Informations and abstract
Keywords: Queer Theory; Sexuality; Identity Politics; LGBT Rights; Same-Sex Marriage; Gender; Feminism; Post-colonial Studies; Critical Analysis; Heteronormativity; Family Law; Parenthood.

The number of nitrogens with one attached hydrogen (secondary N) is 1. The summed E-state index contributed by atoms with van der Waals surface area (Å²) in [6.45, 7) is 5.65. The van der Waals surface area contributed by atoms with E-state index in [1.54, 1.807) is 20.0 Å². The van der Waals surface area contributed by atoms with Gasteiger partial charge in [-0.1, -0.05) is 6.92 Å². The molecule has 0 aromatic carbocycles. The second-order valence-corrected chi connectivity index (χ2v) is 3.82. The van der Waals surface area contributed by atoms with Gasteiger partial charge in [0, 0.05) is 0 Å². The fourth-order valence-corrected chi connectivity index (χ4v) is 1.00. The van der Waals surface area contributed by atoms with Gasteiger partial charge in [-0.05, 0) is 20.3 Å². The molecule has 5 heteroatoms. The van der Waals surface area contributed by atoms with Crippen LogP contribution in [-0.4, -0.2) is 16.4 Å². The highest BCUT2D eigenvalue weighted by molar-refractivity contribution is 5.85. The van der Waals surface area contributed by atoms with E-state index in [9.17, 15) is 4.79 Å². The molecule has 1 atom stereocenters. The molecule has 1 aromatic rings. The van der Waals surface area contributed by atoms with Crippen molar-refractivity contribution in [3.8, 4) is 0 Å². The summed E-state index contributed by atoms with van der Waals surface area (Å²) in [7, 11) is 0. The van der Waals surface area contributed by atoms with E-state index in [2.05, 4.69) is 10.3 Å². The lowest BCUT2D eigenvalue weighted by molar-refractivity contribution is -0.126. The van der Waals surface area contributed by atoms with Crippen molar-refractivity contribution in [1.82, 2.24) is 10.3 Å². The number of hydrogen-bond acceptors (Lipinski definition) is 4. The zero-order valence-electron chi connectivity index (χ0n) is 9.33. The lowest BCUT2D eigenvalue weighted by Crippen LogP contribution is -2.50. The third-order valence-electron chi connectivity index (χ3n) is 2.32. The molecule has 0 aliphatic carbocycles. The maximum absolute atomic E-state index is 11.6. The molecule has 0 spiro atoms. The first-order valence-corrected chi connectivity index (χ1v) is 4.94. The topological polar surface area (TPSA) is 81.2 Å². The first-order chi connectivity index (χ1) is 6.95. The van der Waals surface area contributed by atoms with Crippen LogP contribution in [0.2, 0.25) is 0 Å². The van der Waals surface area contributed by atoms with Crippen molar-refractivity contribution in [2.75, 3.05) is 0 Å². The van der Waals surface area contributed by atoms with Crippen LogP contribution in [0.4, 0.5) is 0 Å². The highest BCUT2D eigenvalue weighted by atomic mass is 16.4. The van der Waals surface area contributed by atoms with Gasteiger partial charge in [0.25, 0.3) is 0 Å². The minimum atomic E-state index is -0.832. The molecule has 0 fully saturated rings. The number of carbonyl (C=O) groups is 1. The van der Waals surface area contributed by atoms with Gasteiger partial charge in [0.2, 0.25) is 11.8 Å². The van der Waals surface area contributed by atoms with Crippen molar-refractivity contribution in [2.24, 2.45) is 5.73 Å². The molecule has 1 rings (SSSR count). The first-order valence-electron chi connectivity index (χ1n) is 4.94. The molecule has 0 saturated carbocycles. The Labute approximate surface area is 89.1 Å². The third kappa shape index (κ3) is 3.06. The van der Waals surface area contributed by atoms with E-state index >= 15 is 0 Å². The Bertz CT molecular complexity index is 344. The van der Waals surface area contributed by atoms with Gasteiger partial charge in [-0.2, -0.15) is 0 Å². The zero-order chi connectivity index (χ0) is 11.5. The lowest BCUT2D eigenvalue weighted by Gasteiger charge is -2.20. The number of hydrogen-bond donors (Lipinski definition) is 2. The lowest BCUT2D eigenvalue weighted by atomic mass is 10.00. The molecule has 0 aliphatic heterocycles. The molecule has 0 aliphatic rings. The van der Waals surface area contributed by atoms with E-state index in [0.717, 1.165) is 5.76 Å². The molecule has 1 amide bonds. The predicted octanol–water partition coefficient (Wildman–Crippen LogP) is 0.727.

Is it possible to queer legal analysis? The queer point of view allows a critical analysis of identity politics by shedding light on the way in which personal identities - especially sexual identities - shape the legal status of people and affect social, economic, and familial relationships. Queer studies point out that there is only a slight distance between a legal regime that recognizes and protects a certain identity and the imposition of a discipline based on that identity; they reject the idea of a sexuality trapped in gender or other normative sexual identities, so much as every attempt to pigeonhole people lives. Nevertheless, the queer critique of identity politics does not imply a return to the universal, abstract, neutral subject; on the contrary it puts in the foreground the materiality of lives, of sexual and power relations, at the same time disclosing a new legal technicism, related to the recognition of (individual and group) identities, antidiscrimination law and the human rights discourse, which obscures the real political implications of legal enforcement. In law, the critique of identity politics, heteronormativity and the normalization of subjectivity makes it possible to queer some aspects of family law and other legal apparatuses that contribute to the legal construction of heterosexuality. As a critical approach to legal thought, queer legal analysis benefits from the encounter with other modes of critical thinking, namely from postcolonial studies, which allow to distance from the colonizing Euro-American-centric approach, and to embrace a notion of sexuality which may be contingent and transversal, local and transnational at the same time.